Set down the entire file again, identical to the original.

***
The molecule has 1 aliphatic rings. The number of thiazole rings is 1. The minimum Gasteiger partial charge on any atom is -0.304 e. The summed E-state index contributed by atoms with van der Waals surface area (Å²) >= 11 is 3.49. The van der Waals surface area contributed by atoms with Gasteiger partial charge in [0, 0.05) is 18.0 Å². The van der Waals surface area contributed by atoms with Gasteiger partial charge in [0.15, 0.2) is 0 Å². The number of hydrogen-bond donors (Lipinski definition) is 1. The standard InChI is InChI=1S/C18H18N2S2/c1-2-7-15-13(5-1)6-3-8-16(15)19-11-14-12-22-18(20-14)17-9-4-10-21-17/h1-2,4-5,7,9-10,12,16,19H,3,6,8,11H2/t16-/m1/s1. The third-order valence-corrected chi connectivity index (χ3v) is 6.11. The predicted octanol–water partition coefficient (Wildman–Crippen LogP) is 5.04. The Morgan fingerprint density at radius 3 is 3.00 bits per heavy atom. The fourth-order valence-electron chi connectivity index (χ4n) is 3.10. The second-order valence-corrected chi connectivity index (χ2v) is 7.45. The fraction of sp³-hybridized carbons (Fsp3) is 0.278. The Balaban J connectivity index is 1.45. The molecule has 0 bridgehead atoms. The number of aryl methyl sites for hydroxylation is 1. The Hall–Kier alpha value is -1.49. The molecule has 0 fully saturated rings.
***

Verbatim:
The molecule has 1 aliphatic rings. The number of thiazole rings is 1. The minimum Gasteiger partial charge on any atom is -0.304 e. The summed E-state index contributed by atoms with van der Waals surface area (Å²) >= 11 is 3.49. The van der Waals surface area contributed by atoms with Gasteiger partial charge in [0, 0.05) is 18.0 Å². The van der Waals surface area contributed by atoms with Gasteiger partial charge in [0.15, 0.2) is 0 Å². The number of hydrogen-bond donors (Lipinski definition) is 1. The standard InChI is InChI=1S/C18H18N2S2/c1-2-7-15-13(5-1)6-3-8-16(15)19-11-14-12-22-18(20-14)17-9-4-10-21-17/h1-2,4-5,7,9-10,12,16,19H,3,6,8,11H2/t16-/m1/s1. The third-order valence-corrected chi connectivity index (χ3v) is 6.11. The predicted octanol–water partition coefficient (Wildman–Crippen LogP) is 5.04. The Morgan fingerprint density at radius 3 is 3.00 bits per heavy atom. The fourth-order valence-electron chi connectivity index (χ4n) is 3.10. The second-order valence-corrected chi connectivity index (χ2v) is 7.45. The fraction of sp³-hybridized carbons (Fsp3) is 0.278. The Balaban J connectivity index is 1.45. The molecule has 0 bridgehead atoms. The number of aryl methyl sites for hydroxylation is 1. The Hall–Kier alpha value is -1.49. The molecule has 0 fully saturated rings.